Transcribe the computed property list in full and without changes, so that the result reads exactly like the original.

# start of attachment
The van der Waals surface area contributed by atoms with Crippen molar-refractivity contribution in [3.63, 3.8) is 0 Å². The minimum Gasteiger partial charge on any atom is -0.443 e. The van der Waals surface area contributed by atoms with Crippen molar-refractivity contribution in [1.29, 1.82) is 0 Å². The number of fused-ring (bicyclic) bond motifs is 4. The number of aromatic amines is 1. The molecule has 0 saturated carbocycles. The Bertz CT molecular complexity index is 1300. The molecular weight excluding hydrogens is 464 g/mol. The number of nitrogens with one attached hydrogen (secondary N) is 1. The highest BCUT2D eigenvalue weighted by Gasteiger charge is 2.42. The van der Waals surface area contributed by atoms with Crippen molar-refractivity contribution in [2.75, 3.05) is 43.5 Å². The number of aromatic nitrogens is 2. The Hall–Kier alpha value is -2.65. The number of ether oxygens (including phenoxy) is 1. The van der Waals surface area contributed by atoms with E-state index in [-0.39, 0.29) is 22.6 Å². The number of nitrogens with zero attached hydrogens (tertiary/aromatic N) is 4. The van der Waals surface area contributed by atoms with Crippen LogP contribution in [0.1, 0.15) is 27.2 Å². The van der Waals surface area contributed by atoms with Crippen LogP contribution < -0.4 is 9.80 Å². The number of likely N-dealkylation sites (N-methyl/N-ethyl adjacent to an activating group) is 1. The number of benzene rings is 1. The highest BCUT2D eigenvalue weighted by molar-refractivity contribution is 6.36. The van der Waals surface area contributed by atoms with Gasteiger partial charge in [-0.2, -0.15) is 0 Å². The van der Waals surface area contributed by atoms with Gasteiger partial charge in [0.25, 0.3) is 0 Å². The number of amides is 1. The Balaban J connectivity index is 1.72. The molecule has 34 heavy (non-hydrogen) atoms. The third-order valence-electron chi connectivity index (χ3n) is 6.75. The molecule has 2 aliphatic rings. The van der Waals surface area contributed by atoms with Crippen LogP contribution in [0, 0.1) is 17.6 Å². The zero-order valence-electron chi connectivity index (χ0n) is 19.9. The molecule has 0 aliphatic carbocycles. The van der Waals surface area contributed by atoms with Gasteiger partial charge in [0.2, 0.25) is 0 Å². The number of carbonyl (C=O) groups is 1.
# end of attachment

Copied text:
The van der Waals surface area contributed by atoms with Crippen molar-refractivity contribution in [3.63, 3.8) is 0 Å². The minimum Gasteiger partial charge on any atom is -0.443 e. The van der Waals surface area contributed by atoms with Crippen molar-refractivity contribution in [1.29, 1.82) is 0 Å². The number of fused-ring (bicyclic) bond motifs is 4. The number of aromatic amines is 1. The molecule has 0 saturated carbocycles. The Bertz CT molecular complexity index is 1300. The molecular weight excluding hydrogens is 464 g/mol. The number of nitrogens with one attached hydrogen (secondary N) is 1. The highest BCUT2D eigenvalue weighted by Gasteiger charge is 2.42. The van der Waals surface area contributed by atoms with Crippen molar-refractivity contribution in [2.75, 3.05) is 43.5 Å². The number of aromatic nitrogens is 2. The Hall–Kier alpha value is -2.65. The number of ether oxygens (including phenoxy) is 1. The van der Waals surface area contributed by atoms with E-state index in [-0.39, 0.29) is 22.6 Å². The number of nitrogens with zero attached hydrogens (tertiary/aromatic N) is 4. The van der Waals surface area contributed by atoms with Crippen LogP contribution in [0.1, 0.15) is 27.2 Å². The van der Waals surface area contributed by atoms with Crippen LogP contribution < -0.4 is 9.80 Å². The number of likely N-dealkylation sites (N-methyl/N-ethyl adjacent to an activating group) is 1. The number of benzene rings is 1. The highest BCUT2D eigenvalue weighted by molar-refractivity contribution is 6.36. The van der Waals surface area contributed by atoms with Gasteiger partial charge in [-0.2, -0.15) is 0 Å². The van der Waals surface area contributed by atoms with Gasteiger partial charge in [0.25, 0.3) is 0 Å². The number of amides is 1. The Balaban J connectivity index is 1.72. The molecule has 34 heavy (non-hydrogen) atoms. The third-order valence-electron chi connectivity index (χ3n) is 6.75. The molecule has 2 aliphatic rings. The van der Waals surface area contributed by atoms with Crippen LogP contribution in [0, 0.1) is 17.6 Å². The zero-order valence-electron chi connectivity index (χ0n) is 19.9. The molecule has 0 aliphatic carbocycles. The van der Waals surface area contributed by atoms with Gasteiger partial charge in [0.2, 0.25) is 0 Å². The number of carbonyl (C=O) groups is 1.